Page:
Perhaps the most serious and long lasting consequence of a conviction for a sexual offense is the requirement to register as sex offender. Registration as a sex offender, usually for life, can and will adversely affect your family life, your employment and virtually every other aspect of your life. If may preclude you from living with, or even seeing, your own children. Most of these offenses are set forth in Chapter 14 of the Arizona Revised Statutes but several others are found interspersed in other chapters of the statutes. Furthermore, section 13-118A of the Arizona Revised Statutes reads as follows:
In each criminal case involving an offense other than a sexual offense, the prosecutor may file a special allegation of sexual motivation if sufficient admissible evidence exists that would justify a finding of sexual motivation by a reasonable and objective finder of fact.
This means that any crime such as burglary, assault, kidnapping, etc. can be designated a sexual offense requiring sex offender registration if the prosecutor files a special allegation of sexual motivation and the finder of fact (either the judge or a jury) finds the allegation proven beyond a reasonable doubt.
In both Pima and Maricopa Counties, prosecutors will ordinarily extend plea offers in sex cases requiring a guilty plea to two counts: The first count will be to a term of imprisonment (usually mandatory) while the second count will often be probation available, with probation anywhere from 3 years to lifetime probation. What is particularly pernicious about these plea offers is they all require sex offender registration. Given the serious consequences of registration, a competent attorney will make every effort either to win the case at trial or obtain a plea agreement where the offense does not require registration. If the attorney has thoroughly evaluated the case facts and determined the risks of a trial are too great, he will have the client evaluated in what is called a psycho-sexual risk assessment conducted by a competent and respected psychologist. If the evaluation concludes the defendant does not pose a risk of recidivism and is not a danger to the community he will use this information to bargain with the prosecutor for a plea agreement containing charges either not requiring mandatory registration or charges giving the sentencing judge the option not to require registration. Very often judges given the discretion whether to require registration will decline to impose the requirement if persuaded by competent counsel that the consequences of registration are far too onerous given the nature of the underlying offense and the specific history of the offender.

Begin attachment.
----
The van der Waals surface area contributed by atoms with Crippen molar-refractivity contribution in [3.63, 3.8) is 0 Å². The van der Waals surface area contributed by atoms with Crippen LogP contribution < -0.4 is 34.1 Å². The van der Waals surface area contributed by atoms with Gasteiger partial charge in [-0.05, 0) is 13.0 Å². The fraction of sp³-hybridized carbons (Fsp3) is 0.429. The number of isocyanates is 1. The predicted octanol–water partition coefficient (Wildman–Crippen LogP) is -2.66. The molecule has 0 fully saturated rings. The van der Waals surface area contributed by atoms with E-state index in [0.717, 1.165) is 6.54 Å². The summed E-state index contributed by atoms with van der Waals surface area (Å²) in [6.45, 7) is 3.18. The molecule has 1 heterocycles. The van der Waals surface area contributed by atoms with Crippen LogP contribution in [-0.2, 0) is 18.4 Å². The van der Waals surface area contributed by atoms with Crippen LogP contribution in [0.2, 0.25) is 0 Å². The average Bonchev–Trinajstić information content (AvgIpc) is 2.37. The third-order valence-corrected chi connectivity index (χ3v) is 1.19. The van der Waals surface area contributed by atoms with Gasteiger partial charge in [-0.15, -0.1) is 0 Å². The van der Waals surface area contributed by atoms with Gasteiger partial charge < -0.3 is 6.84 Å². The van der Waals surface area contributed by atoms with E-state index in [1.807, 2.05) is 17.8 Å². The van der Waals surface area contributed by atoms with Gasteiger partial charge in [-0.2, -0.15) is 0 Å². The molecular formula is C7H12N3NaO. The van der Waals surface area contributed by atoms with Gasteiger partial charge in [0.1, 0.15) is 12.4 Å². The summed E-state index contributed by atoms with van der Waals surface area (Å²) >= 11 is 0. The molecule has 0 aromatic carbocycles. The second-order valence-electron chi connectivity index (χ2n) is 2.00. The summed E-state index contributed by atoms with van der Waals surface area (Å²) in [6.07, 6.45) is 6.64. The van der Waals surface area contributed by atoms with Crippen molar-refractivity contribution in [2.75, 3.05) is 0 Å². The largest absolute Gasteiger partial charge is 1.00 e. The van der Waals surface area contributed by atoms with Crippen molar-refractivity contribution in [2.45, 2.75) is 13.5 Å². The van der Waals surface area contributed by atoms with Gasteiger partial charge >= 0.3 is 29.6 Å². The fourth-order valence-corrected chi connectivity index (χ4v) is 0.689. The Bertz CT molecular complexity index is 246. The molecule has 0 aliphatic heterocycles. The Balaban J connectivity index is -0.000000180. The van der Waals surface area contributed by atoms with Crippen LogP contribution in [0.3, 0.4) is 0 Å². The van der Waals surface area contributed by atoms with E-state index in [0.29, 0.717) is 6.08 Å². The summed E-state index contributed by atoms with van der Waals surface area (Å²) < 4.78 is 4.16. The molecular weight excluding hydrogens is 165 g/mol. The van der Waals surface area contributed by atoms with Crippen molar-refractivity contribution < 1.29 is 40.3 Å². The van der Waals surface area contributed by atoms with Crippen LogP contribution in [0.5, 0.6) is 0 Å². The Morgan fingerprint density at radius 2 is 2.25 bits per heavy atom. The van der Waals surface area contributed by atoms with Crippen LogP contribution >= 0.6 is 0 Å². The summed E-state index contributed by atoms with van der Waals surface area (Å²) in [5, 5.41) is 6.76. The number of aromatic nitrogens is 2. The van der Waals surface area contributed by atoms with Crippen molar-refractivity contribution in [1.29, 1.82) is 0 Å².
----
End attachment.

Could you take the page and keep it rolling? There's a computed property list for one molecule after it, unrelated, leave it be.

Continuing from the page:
Thus the individual confronted with sexual offenses must understand the need for an attorney who understands the full ramifications of a plea agreement and the importance of avoiding a sentence requiring sex offender registration. A prison sentence is terrible; sex offender registration can be worse.